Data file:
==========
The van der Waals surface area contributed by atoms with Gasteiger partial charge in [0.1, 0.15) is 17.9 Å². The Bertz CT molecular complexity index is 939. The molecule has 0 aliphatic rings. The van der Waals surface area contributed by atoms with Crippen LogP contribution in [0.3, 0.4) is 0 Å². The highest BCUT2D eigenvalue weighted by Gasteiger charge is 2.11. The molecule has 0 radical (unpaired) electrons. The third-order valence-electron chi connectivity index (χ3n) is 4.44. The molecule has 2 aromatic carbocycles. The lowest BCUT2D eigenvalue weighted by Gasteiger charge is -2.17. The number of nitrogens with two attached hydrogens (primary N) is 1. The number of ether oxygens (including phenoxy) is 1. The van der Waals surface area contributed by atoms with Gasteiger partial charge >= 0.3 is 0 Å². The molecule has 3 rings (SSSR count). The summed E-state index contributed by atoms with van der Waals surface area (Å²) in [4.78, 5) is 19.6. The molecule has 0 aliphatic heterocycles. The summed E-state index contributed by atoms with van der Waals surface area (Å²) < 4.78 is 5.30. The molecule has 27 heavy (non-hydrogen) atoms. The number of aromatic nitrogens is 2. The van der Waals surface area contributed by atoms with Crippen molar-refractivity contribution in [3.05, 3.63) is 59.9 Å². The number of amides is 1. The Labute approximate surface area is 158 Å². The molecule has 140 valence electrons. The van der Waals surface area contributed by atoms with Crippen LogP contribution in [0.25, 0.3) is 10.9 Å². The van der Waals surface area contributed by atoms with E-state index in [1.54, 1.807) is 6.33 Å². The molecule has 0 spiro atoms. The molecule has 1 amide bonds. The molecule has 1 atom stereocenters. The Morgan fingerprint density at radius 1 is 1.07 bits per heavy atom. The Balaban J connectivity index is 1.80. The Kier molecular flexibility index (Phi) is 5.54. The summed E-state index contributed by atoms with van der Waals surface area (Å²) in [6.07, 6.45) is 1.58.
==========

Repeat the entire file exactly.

The van der Waals surface area contributed by atoms with Gasteiger partial charge in [0.1, 0.15) is 17.9 Å². The Bertz CT molecular complexity index is 939. The molecule has 0 aliphatic rings. The van der Waals surface area contributed by atoms with Crippen LogP contribution in [0.3, 0.4) is 0 Å². The highest BCUT2D eigenvalue weighted by Gasteiger charge is 2.11. The molecule has 0 radical (unpaired) electrons. The third-order valence-electron chi connectivity index (χ3n) is 4.44. The molecule has 2 aromatic carbocycles. The lowest BCUT2D eigenvalue weighted by Gasteiger charge is -2.17. The number of nitrogens with two attached hydrogens (primary N) is 1. The number of ether oxygens (including phenoxy) is 1. The van der Waals surface area contributed by atoms with Gasteiger partial charge >= 0.3 is 0 Å². The molecule has 3 rings (SSSR count). The summed E-state index contributed by atoms with van der Waals surface area (Å²) in [4.78, 5) is 19.6. The molecule has 0 aliphatic heterocycles. The summed E-state index contributed by atoms with van der Waals surface area (Å²) < 4.78 is 5.30. The molecule has 27 heavy (non-hydrogen) atoms. The number of aromatic nitrogens is 2. The van der Waals surface area contributed by atoms with Crippen molar-refractivity contribution in [3.05, 3.63) is 59.9 Å². The number of amides is 1. The Labute approximate surface area is 158 Å². The molecule has 140 valence electrons. The van der Waals surface area contributed by atoms with Crippen LogP contribution in [0.25, 0.3) is 10.9 Å². The van der Waals surface area contributed by atoms with E-state index in [1.54, 1.807) is 6.33 Å². The molecule has 0 spiro atoms. The molecule has 1 amide bonds. The molecule has 1 atom stereocenters. The Morgan fingerprint density at radius 1 is 1.07 bits per heavy atom. The Balaban J connectivity index is 1.80. The Kier molecular flexibility index (Phi) is 5.54. The summed E-state index contributed by atoms with van der Waals surface area (Å²) in [6.07, 6.45) is 1.58.